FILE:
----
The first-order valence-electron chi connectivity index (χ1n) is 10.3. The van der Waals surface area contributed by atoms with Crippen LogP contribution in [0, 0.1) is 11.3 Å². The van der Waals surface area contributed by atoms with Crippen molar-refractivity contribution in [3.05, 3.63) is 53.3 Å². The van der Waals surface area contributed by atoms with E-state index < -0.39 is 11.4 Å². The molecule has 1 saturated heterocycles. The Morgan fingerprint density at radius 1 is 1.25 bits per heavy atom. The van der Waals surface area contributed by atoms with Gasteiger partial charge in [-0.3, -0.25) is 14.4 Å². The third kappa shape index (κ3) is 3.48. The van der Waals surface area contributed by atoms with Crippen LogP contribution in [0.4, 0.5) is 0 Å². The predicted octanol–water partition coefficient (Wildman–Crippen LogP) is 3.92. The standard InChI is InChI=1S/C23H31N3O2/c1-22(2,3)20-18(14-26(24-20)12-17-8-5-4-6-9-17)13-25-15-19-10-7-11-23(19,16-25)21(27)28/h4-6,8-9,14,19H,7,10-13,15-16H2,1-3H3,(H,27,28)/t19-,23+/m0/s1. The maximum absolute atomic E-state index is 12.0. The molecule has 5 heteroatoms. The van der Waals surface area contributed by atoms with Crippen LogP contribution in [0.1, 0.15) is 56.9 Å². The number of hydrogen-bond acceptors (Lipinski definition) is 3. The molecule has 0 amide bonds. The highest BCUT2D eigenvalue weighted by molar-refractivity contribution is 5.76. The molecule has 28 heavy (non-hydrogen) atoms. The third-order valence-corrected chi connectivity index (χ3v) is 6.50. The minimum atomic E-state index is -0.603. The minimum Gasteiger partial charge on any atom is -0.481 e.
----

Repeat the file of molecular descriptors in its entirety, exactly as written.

The first-order valence-electron chi connectivity index (χ1n) is 10.3. The van der Waals surface area contributed by atoms with Crippen LogP contribution in [0, 0.1) is 11.3 Å². The van der Waals surface area contributed by atoms with Crippen molar-refractivity contribution in [3.05, 3.63) is 53.3 Å². The van der Waals surface area contributed by atoms with E-state index < -0.39 is 11.4 Å². The molecule has 1 saturated heterocycles. The Morgan fingerprint density at radius 1 is 1.25 bits per heavy atom. The van der Waals surface area contributed by atoms with Gasteiger partial charge in [-0.3, -0.25) is 14.4 Å². The third kappa shape index (κ3) is 3.48. The van der Waals surface area contributed by atoms with Crippen LogP contribution in [0.4, 0.5) is 0 Å². The predicted octanol–water partition coefficient (Wildman–Crippen LogP) is 3.92. The standard InChI is InChI=1S/C23H31N3O2/c1-22(2,3)20-18(14-26(24-20)12-17-8-5-4-6-9-17)13-25-15-19-10-7-11-23(19,16-25)21(27)28/h4-6,8-9,14,19H,7,10-13,15-16H2,1-3H3,(H,27,28)/t19-,23+/m0/s1. The maximum absolute atomic E-state index is 12.0. The molecule has 5 heteroatoms. The van der Waals surface area contributed by atoms with Crippen LogP contribution in [0.1, 0.15) is 56.9 Å². The number of hydrogen-bond acceptors (Lipinski definition) is 3. The molecule has 0 amide bonds. The highest BCUT2D eigenvalue weighted by molar-refractivity contribution is 5.76. The molecule has 28 heavy (non-hydrogen) atoms. The third-order valence-corrected chi connectivity index (χ3v) is 6.50. The minimum atomic E-state index is -0.603. The minimum Gasteiger partial charge on any atom is -0.481 e.